I remember when I was in Jr. High we had archery as part of our PE class. I loved it. I got good enough to shoot a bulls eye more often than not. That was way before the compound bow was invented. It was during a time that nobody thought about it being a weapon...in fact there was a shooting team in many of the schools back then. Even now the kids don't throw a javelin, but a "turbo-javelin". What that? It's like a big Nerf football. Definitely not a spear. Anyway, back to archery.
Today I bought a bow and some arrows for the grand kids. Yes, I'm going to be hearing about it from everyone...You bought those kids what? Another way to harm people. Yes, they have their own knives, BB guns, pellet guns, sling shots, and now a bow. Our fun will just never end!
I didn't buy one of the new compound bows. I bought just the plain old ordinary bow. Why? Because after they use this and get good at it, I'm going to take them to the proper kind of tree, such as a cedar, birch, maple, or willow. The best would be from a tree near a good source of water. Cut a sapling or sucker if possible, although a branch will work. You just want to make sure that you don't have any knots in the wood. That means nothing with branches because branches are knots. The middle of your piece should be somewhere around an inch or 1 1/2 inches thick. If it's too thick it won't work right.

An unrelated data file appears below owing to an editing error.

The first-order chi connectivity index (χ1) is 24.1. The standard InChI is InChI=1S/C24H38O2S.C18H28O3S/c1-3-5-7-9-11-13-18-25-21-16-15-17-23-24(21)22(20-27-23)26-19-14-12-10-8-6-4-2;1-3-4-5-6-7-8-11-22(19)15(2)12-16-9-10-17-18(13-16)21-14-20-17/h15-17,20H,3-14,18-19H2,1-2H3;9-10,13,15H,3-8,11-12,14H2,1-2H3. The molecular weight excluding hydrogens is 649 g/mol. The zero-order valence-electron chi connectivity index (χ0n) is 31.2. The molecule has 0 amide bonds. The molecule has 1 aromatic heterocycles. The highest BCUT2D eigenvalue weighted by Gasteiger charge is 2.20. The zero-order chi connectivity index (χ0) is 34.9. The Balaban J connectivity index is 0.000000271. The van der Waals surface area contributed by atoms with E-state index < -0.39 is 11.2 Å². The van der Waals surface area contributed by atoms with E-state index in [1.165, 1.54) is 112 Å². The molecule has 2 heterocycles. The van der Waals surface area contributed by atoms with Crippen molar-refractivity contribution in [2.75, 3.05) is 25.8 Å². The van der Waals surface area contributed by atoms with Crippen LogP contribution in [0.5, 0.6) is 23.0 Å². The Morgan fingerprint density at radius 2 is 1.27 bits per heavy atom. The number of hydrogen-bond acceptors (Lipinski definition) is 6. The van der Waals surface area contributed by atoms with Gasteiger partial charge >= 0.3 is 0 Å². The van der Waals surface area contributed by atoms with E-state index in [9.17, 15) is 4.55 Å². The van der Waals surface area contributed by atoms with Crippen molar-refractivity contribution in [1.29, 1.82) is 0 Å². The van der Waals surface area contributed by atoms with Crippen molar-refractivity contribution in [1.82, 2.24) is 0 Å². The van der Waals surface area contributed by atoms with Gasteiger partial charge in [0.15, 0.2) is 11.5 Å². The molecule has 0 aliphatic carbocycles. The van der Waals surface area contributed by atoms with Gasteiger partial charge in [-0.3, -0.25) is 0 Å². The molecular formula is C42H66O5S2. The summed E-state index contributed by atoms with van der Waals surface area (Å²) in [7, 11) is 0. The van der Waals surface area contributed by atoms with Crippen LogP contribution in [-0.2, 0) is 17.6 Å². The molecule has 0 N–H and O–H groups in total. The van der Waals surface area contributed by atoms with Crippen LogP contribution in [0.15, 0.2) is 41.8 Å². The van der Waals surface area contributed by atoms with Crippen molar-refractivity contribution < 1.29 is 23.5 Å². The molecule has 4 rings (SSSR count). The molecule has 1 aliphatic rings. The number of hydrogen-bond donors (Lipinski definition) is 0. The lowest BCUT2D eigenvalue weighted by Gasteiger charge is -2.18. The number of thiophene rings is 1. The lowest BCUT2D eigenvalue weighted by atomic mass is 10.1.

How big do you make it? Measure the distance between your armpit and the ground. That's ideal, although smaller is OK. Don't make it longer than that. Don't break the sapling, cut it. Otherwise you are going to split the wood.
After you cut your piece of wood you will want to take the bark off and let the wood dry. Peel it off, don't cut it off unless you are really good with your knife. You don't want to splinter your wood. Let it sit for at least a day or two. Then make notches on each end to hold the string. Don't notch the outside (the part that will face the target). If you do then the notch will break off when you pull on the string and you will smack yourself in the face (yes, I speak from experience!).
Before you string the bow you need to make the arrow rest/hand hold on the bow. Figure out where the center of the bow is and that is going to be where the arrow needs to go. The wide end of your piece of wood is the bottom of the bow! Make sure you don't accidentally put it on top. Wrap the hand hold with a strip of leather (old boot shoelace if you don't have a strip of leather) or maybe paracord. Make sure you wrap it several times and the top of the hold so the arrow has something to rest on.
To string the bow measure your paracord or other string (or sinew) about the same length as the bow. I wouldn't use the entire piece of paracord. I'd open it up and pull out the interior cord then braid them together. Otherwise your cord is a little too thick. Tie it onto the bottom then make a slip knot at the top and bend the bow and slip it on. Your finished string should be about six inches shorter than the bow, so if you want to start with the string a little longer than the bow just to give yourself some wiggle room then do that. When you pull if it doesn't spring enough then shorten your string. Then have fun. When you are done make sure to unstring the slip knot at the top. You don't want to keep the pressure on your bow.
What if you don't have sinew or paracord? No way, but what if anyway... You can use plants. I've heard that nettles will work. I never tried that though.